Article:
The next folder should hold your investment documents.
"You put everything you've got in there. The house file, stocks, bonds, mutual funds, your Roth IRA, 401(k) at work, your kid's college funds, and mutual fund statements go in there," Ramsey says. "The whole point is you can reach to one place when something happens and it's all taken care of and it's easy. It's not, 'I wonder where Uncle Harry buried the mutual fund statement in the backyard. No, we've got a game plan. It's all right here together and makes the whole process so much easier.
"My wife, Sharon, is a very bright lady, but she's not a financial geek like me. So, it's all laid out there. I'm a nerd. There's a little outline on each file. The way I look at it, that's diligence. And again, it's a way I tell my family I care about them."
The next folder to add, Ramsey says, is the insurance folder.
"Of course, that's all the different kinds of insurance," he says. "Your health insurance policies are in there, disability policies are in there. Life insurance. And you should have about eight to 10 times your income on you for life insurance if your family is dependent upon your income. If you make like $40,000 a year, you ought to have $400,000 in life insurance. If you die, your spouse can take that $400,000 and invest it. At 10 percent, it re-creates $40,000 a year worth of income."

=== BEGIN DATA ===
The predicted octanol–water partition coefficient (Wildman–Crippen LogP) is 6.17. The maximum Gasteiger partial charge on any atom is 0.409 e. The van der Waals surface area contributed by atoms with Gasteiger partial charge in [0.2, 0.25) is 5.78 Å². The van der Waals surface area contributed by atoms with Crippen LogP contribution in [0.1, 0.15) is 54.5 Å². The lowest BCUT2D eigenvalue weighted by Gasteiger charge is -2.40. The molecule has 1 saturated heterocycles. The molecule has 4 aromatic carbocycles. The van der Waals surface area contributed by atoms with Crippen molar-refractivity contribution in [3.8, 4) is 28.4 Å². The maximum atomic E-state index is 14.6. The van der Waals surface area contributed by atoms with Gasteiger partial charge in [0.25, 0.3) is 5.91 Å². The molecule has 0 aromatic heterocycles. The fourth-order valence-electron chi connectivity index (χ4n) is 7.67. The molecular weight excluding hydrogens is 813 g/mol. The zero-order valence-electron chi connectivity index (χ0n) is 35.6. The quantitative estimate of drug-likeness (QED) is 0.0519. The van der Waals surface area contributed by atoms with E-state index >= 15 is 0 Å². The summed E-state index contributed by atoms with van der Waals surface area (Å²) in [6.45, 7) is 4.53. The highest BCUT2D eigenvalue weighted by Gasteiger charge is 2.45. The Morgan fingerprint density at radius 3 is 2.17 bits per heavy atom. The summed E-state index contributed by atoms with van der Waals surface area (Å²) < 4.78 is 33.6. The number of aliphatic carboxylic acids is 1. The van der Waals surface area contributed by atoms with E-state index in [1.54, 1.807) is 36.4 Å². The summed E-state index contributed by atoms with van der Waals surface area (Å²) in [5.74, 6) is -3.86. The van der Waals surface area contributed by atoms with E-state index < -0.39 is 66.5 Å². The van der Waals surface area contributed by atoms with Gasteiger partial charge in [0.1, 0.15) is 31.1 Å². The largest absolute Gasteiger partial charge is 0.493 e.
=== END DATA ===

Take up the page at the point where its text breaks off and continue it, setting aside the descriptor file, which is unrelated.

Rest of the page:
The last thing is a safe deposit box.
"You keep a copy of the will in the deposit box and keep the key. In so many states and places, you can't get into a safe deposit box when someone passes away. It's a good place to keep duplicates of things and other things too," Ramsey says.
"Sometimes people keep antique jewelry or something in there and there's a way to get to it later. Everything is organized. It's in one place and in the midst of one of the worst times you face," he adds.